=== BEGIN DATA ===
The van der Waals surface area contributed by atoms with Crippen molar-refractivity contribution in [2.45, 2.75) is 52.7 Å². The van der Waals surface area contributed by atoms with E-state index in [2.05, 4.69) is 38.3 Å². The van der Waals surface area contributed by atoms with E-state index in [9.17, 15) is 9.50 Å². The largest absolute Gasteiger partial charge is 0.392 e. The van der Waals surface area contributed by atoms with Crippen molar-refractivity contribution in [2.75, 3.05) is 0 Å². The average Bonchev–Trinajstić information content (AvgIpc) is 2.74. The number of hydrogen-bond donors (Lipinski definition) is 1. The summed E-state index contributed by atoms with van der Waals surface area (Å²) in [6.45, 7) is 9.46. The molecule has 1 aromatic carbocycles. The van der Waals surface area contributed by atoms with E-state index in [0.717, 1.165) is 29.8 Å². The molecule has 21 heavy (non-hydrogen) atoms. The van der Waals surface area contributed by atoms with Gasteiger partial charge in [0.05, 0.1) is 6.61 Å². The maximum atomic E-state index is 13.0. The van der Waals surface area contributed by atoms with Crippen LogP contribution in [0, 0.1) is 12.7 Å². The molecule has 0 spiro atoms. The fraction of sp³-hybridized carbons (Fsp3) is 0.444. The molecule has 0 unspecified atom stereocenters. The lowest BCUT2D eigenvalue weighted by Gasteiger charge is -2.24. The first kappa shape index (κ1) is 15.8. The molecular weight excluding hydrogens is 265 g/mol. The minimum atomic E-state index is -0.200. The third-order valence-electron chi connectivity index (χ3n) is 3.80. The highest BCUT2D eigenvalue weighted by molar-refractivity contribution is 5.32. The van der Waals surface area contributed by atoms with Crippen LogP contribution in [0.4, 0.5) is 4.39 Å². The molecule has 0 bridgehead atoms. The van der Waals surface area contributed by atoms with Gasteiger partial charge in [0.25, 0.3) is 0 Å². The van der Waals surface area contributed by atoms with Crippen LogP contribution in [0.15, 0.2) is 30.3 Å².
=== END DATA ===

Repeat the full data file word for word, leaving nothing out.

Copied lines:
The van der Waals surface area contributed by atoms with Crippen molar-refractivity contribution in [2.45, 2.75) is 52.7 Å². The van der Waals surface area contributed by atoms with E-state index in [2.05, 4.69) is 38.3 Å². The van der Waals surface area contributed by atoms with E-state index in [9.17, 15) is 9.50 Å². The largest absolute Gasteiger partial charge is 0.392 e. The van der Waals surface area contributed by atoms with Crippen molar-refractivity contribution in [2.75, 3.05) is 0 Å². The average Bonchev–Trinajstić information content (AvgIpc) is 2.74. The number of hydrogen-bond donors (Lipinski definition) is 1. The summed E-state index contributed by atoms with van der Waals surface area (Å²) in [6.45, 7) is 9.46. The molecule has 1 aromatic carbocycles. The van der Waals surface area contributed by atoms with E-state index in [0.717, 1.165) is 29.8 Å². The molecule has 21 heavy (non-hydrogen) atoms. The van der Waals surface area contributed by atoms with Gasteiger partial charge in [0.05, 0.1) is 6.61 Å². The maximum atomic E-state index is 13.0. The van der Waals surface area contributed by atoms with Crippen LogP contribution in [0, 0.1) is 12.7 Å². The molecule has 0 spiro atoms. The fraction of sp³-hybridized carbons (Fsp3) is 0.444. The molecule has 0 unspecified atom stereocenters. The lowest BCUT2D eigenvalue weighted by Gasteiger charge is -2.24. The first kappa shape index (κ1) is 15.8. The molecular weight excluding hydrogens is 265 g/mol. The minimum atomic E-state index is -0.200. The third-order valence-electron chi connectivity index (χ3n) is 3.80. The highest BCUT2D eigenvalue weighted by molar-refractivity contribution is 5.32. The van der Waals surface area contributed by atoms with Crippen LogP contribution in [0.4, 0.5) is 4.39 Å². The molecule has 0 bridgehead atoms. The van der Waals surface area contributed by atoms with Gasteiger partial charge in [0.25, 0.3) is 0 Å². The van der Waals surface area contributed by atoms with Crippen LogP contribution in [0.15, 0.2) is 30.3 Å².